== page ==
Penile fracture

Dr Craig Hacking and Dr Praveen Jha et al.

Penile fracture (or rupture) is a rare event, however requires emergency diagnosis and intervention.

It is a rupture of penile tunica albuginea of the corpora cavernosa or spongiosum caused by trauma to an erect penis, most commonly during sexual intercourse. What a urologist needs to know in such an emergency, is to know whether tunica albuginea is ruptured and if it extends to the urethra. This will help to determine if an emergent surgical exploration is indicated, and what structures need to be repaired.

Patients typically have a characteristic history of trauma in an erect penis: a 'crack' may be heard with associated severe pain, loss of erection and a suddenly swollen penis.

During an erection the tunica albuginea thins and thus it is susceptible to mechanical injury. The corpora cavernosa is injured as soon as tunica albuginea is breached. However, urethral injury is associated only with a very severe injury.

Fractures usually occur in distal two-thirds of the penis 1.

Shukla et al. 5 proposed an ultrasound-based grading system of penile rupture that is helpful in defining the extent of the injury.

Emergency ultrasound is usually the initial imaging modality, but because the penis is often markedly swollen and painful, it may not be worthwhile. MRI of the penis is the most useful study to determine the extent of injury. A retrograde urethrogram may be of use in the post-operative period particularly if there is urethral involvement.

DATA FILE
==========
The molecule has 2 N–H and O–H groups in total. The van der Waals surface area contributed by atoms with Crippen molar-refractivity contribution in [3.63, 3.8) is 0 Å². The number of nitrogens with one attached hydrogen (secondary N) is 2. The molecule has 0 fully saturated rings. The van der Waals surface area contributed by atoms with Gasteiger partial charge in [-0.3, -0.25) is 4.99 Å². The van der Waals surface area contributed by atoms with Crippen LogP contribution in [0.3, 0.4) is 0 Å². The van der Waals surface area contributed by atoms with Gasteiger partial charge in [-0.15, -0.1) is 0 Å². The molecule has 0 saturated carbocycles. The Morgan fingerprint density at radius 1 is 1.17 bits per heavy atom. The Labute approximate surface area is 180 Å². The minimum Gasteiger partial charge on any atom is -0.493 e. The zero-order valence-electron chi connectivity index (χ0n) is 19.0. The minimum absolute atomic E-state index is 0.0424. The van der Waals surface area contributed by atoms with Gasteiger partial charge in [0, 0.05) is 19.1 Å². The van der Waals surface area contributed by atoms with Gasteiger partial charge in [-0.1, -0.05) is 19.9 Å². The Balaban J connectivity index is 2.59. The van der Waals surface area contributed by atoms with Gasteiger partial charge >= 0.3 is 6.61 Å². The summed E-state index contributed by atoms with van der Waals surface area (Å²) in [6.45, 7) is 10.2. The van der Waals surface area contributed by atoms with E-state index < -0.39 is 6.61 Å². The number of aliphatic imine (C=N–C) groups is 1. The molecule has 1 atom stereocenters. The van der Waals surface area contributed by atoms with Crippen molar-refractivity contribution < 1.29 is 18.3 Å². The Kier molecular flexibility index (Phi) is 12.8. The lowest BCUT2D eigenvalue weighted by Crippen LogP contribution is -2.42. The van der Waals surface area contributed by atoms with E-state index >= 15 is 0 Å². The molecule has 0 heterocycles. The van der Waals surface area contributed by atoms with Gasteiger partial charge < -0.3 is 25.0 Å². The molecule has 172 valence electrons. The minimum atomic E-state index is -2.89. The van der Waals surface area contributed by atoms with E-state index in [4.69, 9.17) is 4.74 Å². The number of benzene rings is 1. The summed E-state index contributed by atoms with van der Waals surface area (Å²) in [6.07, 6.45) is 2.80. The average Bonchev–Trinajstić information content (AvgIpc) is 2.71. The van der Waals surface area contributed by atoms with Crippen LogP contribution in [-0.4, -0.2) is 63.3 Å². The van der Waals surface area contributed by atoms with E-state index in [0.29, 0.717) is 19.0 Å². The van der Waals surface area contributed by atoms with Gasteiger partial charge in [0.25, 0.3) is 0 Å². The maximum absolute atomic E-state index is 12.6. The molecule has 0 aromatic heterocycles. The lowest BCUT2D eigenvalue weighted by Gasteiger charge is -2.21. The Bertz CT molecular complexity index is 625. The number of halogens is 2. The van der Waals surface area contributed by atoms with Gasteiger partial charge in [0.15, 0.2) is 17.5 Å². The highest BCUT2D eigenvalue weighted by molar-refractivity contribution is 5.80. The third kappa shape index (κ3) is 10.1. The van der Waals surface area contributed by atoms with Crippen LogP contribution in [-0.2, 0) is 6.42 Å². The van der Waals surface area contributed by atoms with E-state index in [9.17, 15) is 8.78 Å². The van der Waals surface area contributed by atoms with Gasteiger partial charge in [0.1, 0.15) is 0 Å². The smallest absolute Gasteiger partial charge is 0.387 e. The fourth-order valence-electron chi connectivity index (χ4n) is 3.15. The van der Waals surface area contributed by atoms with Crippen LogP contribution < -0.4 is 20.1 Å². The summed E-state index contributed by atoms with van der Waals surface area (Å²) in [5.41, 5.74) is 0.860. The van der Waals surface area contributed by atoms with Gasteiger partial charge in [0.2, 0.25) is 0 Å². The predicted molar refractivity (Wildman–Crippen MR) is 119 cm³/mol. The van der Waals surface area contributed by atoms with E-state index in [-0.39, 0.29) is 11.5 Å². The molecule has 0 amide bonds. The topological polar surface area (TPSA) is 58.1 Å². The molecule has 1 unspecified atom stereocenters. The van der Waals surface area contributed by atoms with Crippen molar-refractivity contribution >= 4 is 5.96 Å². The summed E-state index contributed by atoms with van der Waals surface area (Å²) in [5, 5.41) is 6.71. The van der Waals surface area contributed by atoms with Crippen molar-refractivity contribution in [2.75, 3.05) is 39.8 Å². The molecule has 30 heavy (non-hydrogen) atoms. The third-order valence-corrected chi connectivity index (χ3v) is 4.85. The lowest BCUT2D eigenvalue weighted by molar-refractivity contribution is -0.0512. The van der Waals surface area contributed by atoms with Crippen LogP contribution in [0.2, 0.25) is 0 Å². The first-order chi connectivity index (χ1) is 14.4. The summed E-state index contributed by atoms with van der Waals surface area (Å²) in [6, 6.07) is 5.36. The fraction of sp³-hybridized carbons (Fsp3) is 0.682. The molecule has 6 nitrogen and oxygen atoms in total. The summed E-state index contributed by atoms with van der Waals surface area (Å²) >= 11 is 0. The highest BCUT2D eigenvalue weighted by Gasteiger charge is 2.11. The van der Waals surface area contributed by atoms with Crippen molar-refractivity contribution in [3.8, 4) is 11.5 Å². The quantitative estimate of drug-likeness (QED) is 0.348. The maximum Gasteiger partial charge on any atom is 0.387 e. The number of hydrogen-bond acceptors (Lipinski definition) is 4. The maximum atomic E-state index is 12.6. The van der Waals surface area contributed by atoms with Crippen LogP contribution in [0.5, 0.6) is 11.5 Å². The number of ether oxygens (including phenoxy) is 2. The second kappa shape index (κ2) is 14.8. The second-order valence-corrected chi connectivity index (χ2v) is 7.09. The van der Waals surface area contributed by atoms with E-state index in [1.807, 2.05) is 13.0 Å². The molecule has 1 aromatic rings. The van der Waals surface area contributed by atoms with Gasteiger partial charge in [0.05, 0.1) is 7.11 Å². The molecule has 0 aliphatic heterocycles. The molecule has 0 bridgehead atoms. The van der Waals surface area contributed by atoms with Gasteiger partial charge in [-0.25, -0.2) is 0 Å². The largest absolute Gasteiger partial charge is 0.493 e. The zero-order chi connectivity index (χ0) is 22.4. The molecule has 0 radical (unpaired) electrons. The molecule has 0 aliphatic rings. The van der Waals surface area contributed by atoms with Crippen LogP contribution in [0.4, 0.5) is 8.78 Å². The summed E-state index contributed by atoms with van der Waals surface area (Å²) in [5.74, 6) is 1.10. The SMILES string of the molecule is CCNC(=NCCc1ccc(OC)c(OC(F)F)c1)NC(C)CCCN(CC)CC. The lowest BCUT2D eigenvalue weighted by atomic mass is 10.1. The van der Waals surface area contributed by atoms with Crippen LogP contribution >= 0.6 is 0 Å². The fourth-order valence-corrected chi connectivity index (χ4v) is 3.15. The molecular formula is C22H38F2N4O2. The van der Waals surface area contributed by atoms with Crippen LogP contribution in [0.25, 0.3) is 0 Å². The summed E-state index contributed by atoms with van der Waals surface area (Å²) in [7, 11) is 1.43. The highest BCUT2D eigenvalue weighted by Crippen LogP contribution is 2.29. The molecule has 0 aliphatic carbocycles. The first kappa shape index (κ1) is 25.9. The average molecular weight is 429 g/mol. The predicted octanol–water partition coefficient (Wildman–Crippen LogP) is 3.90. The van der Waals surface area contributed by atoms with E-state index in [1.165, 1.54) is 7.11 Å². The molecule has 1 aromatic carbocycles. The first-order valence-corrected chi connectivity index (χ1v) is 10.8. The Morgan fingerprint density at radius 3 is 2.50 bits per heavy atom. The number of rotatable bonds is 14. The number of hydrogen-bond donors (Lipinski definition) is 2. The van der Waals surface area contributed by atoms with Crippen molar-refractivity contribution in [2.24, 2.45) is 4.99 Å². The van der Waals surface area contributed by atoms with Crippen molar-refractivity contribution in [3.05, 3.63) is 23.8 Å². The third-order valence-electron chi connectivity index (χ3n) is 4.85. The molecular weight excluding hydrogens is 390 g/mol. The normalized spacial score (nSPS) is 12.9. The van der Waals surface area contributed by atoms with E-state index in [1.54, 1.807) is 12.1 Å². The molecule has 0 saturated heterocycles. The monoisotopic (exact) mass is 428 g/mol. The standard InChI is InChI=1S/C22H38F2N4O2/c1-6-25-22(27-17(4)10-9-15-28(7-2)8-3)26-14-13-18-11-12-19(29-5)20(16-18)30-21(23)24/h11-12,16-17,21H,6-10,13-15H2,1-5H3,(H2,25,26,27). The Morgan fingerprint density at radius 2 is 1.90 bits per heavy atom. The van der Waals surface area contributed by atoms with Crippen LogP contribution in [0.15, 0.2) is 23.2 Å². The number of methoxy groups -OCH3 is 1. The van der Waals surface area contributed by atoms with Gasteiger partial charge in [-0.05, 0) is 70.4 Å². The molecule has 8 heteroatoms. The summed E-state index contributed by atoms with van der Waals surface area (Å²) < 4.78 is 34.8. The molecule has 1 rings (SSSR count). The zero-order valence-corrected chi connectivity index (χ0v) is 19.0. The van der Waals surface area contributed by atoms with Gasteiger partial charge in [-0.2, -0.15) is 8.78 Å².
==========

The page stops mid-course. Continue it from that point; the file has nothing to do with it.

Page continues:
The tunica albuginea is usually seen as a hyperechoic linear band in the penis covering the corpora cavernosa and the corpus spongiosum. A hypoechoic breach in this band of fibrous tissue may be seen especially along the penile longitudinal axis. An associated collection or hematoma may also be seen alongside the breach.

Tunica albuginea is a hypointense band on all sequences. A tear can be seen as T2 hyperintense breach. MRI can accurately determine if the fracture is transversely or longitudinally oriented. It can also accurately depict the depth and extent of the tear.

This invasive interventional procedure is often avoided, but may depict the tear in corpora cavernosa.

Urethral rupture or post-traumatic stricture can be depicted by this imaging.

If there is no tunica albuginea rupture, conservative management can be done.

However, in cases of tunica albuginea rupture, it is better to explore surgically and repair the tunica, to reduce the chances of fibrous plaque formation or angulated penis1.

Urethral injury should always be chosen for exploration and urethral repair as early as possible.

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Article information

rID: 26051
Synonyms or Alternate Spellings:
  • Penile rupture
  • Penile fractures
  • Fracture of penis
  • Fracture of the penis

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Cases and figures

  • Case 1
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  • Case 2
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  • Penile fracture

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    Case 3
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    Case 4
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  • Case 5
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  • Case 6: ruptured corpus cavernosum
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